"Ensuring that normative documents are consistent with the Constitution has always been a key criterion in our work, although it was not clearly mentioned in our work reports before," Liang said, adding that efforts to cast more light on the process can be attributed to the closer attention paid by the central leadership and also the increasing awareness of the public.

According to Legislative Affairs Commission statistics, the NPC Standing Committee received 5,146 review suggestions from individuals and organizations last year. From these, the public put forward more than 100 suggestions on whether related documents were consistent with the Constitution.

"It was a large number, which we hadn't seen before," Liang said.

More efforts urged

Qin Qianhong, deputy head of the Association of Constitutional Law with the China Law Society, has been following the review of normative documents made by the NPC Standing Committee in recent years. He said the top legislature has greatly contributed to the nation's adherence to Constitution-based governance.

"It brought the fundamental law closer to the people and has made it more influential in every aspect of their lives," said Qin, who is also a professor at Wuhan University in Hubei province who specializes in the Constitution.

He welcomed the report on the review, regarding it as a way to publicly uphold the dignity of the Constitution and help more people understand the law.

The NPC established the Constitution and Law Committee in March 2018. Later that year, the committee set up an office devoted to the study of the Constitution.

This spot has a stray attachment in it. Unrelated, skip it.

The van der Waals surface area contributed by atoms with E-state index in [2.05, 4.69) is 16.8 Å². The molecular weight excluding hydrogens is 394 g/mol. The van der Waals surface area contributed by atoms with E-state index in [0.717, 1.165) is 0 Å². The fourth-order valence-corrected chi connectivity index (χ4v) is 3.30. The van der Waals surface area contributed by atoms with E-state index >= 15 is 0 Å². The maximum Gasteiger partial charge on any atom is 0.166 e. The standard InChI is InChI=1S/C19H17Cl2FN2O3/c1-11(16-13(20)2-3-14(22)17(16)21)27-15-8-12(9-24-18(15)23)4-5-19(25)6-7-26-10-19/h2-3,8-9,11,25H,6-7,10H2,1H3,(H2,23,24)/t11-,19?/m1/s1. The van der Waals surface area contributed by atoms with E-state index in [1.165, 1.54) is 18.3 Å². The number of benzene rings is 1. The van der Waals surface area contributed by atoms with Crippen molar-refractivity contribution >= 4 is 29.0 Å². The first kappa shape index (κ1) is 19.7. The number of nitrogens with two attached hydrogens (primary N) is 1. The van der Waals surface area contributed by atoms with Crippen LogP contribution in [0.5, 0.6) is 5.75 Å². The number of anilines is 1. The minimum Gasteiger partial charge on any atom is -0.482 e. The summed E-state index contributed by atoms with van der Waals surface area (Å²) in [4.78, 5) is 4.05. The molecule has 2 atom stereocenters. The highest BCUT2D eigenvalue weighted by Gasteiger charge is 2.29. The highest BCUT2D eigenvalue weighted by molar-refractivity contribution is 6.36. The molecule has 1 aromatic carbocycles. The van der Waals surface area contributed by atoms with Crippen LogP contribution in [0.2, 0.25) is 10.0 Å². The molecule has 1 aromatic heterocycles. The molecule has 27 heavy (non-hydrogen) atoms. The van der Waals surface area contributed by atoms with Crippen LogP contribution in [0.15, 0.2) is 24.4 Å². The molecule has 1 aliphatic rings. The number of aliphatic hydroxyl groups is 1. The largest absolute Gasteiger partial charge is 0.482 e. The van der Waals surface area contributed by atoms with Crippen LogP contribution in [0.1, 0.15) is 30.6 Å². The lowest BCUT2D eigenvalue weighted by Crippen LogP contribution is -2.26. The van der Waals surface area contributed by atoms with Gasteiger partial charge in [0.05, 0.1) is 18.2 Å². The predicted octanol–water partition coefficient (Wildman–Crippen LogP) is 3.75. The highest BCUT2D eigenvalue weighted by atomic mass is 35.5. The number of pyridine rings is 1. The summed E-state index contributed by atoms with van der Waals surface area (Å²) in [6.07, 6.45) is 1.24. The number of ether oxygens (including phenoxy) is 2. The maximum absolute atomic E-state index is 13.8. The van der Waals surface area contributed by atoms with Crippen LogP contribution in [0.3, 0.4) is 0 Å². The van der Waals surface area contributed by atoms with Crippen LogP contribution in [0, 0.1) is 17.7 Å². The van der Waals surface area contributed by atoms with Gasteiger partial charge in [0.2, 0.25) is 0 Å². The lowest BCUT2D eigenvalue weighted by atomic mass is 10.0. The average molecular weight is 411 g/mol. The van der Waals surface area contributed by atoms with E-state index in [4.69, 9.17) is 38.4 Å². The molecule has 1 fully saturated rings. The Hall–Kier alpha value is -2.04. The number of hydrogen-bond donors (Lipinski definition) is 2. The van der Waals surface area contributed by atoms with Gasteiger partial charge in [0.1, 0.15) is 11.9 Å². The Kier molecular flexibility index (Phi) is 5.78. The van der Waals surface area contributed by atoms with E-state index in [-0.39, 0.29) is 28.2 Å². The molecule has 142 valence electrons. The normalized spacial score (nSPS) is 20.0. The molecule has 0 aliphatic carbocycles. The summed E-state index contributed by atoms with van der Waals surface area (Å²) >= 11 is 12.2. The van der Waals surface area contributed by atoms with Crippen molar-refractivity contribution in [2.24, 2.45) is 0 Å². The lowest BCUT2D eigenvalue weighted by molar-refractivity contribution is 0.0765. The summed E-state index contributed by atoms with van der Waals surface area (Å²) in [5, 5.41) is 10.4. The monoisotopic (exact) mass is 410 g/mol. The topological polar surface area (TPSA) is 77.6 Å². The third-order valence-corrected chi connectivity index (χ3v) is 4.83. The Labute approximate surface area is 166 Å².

"Since then, our country has had a specialized department to focus on the Constitution and respond to relevant issues of the law," Qin said. "Its establishment showed significant progress in the adherence to Constitution-based governance nationwide."

While strengthening the review of normative documents to ensure they do not contradict the Constitution, the committee has also intensified similar scrutiny over the drafting or amending of laws as well as in the issuance of legal decisions.

A draft decision on the opening date of the NPC's full session in 2020 was submitted for deliberation to the NPC Standing Committee in February last year. It explained that the annual meeting was postponed to ensure epidemic control and prevention and clarified that the decision was made in line with the Constitution.

"That is to say, adherence to Constitution-based governance and respect for the rule of law were carried out throughout the top legislature's work," Qin said.

Furthermore, government officials have been ordered to take an oath to the Constitution before they are sworn in, and China has also named Dec 4 as its annual Constitution Day.

In 2019, the central leadership called for effective implementation and supervision of the Constitution at the Fourth Plenary Session of the 19th CPC Central Committee, saying that the procedure of interpreting the Constitution should be implemented and the reviews on whether normative documents are consistent with the fundamental law also need to be promoted.

Research on issues

While document reviews have been strengthened over the past few years, "we have also been conducting more research on issues related to the Constitution", Liang said. "Problems involving the Constitution in drafting documents or making decisions should be notified to NPC Standing Committee in a timely manner, and the top legislature should interpret the law or relevant content in the law if necessary."

According to Liang, the commission has always attached importance to academic studies related to the Constitution. It helped Beihang University establish a research center for improving the system of normative document reviews and supported Zhejiang University in launching specialized courses on the subject.

"Next, we'll further increase theoretical research on reviews involving the Constitution. We'll urge more experts to focus on the issues, and we'll build a review-related database to strengthen the combination of the theory and practice," he said.